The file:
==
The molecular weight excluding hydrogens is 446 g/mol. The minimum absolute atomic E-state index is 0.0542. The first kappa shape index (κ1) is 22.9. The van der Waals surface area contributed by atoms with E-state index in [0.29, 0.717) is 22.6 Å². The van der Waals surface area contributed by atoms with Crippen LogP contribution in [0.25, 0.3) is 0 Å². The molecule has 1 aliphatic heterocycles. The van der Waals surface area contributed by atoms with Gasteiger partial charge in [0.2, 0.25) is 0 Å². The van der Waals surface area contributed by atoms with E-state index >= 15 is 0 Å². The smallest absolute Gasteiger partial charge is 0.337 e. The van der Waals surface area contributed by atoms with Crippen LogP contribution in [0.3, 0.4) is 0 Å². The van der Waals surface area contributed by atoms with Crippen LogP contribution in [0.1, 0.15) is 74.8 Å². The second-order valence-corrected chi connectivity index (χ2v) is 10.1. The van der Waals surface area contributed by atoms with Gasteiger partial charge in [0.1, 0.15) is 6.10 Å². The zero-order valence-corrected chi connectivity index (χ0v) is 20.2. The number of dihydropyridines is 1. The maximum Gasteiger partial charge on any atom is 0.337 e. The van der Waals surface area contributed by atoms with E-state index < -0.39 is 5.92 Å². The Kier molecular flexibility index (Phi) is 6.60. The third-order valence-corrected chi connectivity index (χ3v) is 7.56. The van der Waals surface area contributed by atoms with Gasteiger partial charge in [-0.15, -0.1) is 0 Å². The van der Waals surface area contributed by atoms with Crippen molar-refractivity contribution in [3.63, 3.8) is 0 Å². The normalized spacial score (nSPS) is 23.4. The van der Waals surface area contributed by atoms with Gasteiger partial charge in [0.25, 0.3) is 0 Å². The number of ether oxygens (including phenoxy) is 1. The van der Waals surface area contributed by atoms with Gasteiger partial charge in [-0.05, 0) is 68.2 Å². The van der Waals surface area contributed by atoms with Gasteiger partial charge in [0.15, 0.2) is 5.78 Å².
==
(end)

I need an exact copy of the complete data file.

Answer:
The molecular weight excluding hydrogens is 446 g/mol. The minimum absolute atomic E-state index is 0.0542. The first kappa shape index (κ1) is 22.9. The van der Waals surface area contributed by atoms with E-state index in [0.29, 0.717) is 22.6 Å². The van der Waals surface area contributed by atoms with Crippen LogP contribution in [0.25, 0.3) is 0 Å². The molecule has 1 aliphatic heterocycles. The van der Waals surface area contributed by atoms with Gasteiger partial charge in [0.2, 0.25) is 0 Å². The van der Waals surface area contributed by atoms with E-state index >= 15 is 0 Å². The smallest absolute Gasteiger partial charge is 0.337 e. The van der Waals surface area contributed by atoms with Crippen LogP contribution in [0.3, 0.4) is 0 Å². The van der Waals surface area contributed by atoms with Crippen LogP contribution in [0.1, 0.15) is 74.8 Å². The second-order valence-corrected chi connectivity index (χ2v) is 10.1. The van der Waals surface area contributed by atoms with Gasteiger partial charge in [0.1, 0.15) is 6.10 Å². The zero-order valence-corrected chi connectivity index (χ0v) is 20.2. The number of dihydropyridines is 1. The maximum Gasteiger partial charge on any atom is 0.337 e. The van der Waals surface area contributed by atoms with E-state index < -0.39 is 5.92 Å². The Kier molecular flexibility index (Phi) is 6.60. The third-order valence-corrected chi connectivity index (χ3v) is 7.56. The van der Waals surface area contributed by atoms with Gasteiger partial charge in [-0.15, -0.1) is 0 Å². The van der Waals surface area contributed by atoms with Crippen molar-refractivity contribution in [3.63, 3.8) is 0 Å². The normalized spacial score (nSPS) is 23.4. The van der Waals surface area contributed by atoms with Gasteiger partial charge in [0.25, 0.3) is 0 Å². The number of ether oxygens (including phenoxy) is 1. The van der Waals surface area contributed by atoms with Gasteiger partial charge in [-0.05, 0) is 68.2 Å². The van der Waals surface area contributed by atoms with Gasteiger partial charge in [0.15, 0.2) is 5.78 Å².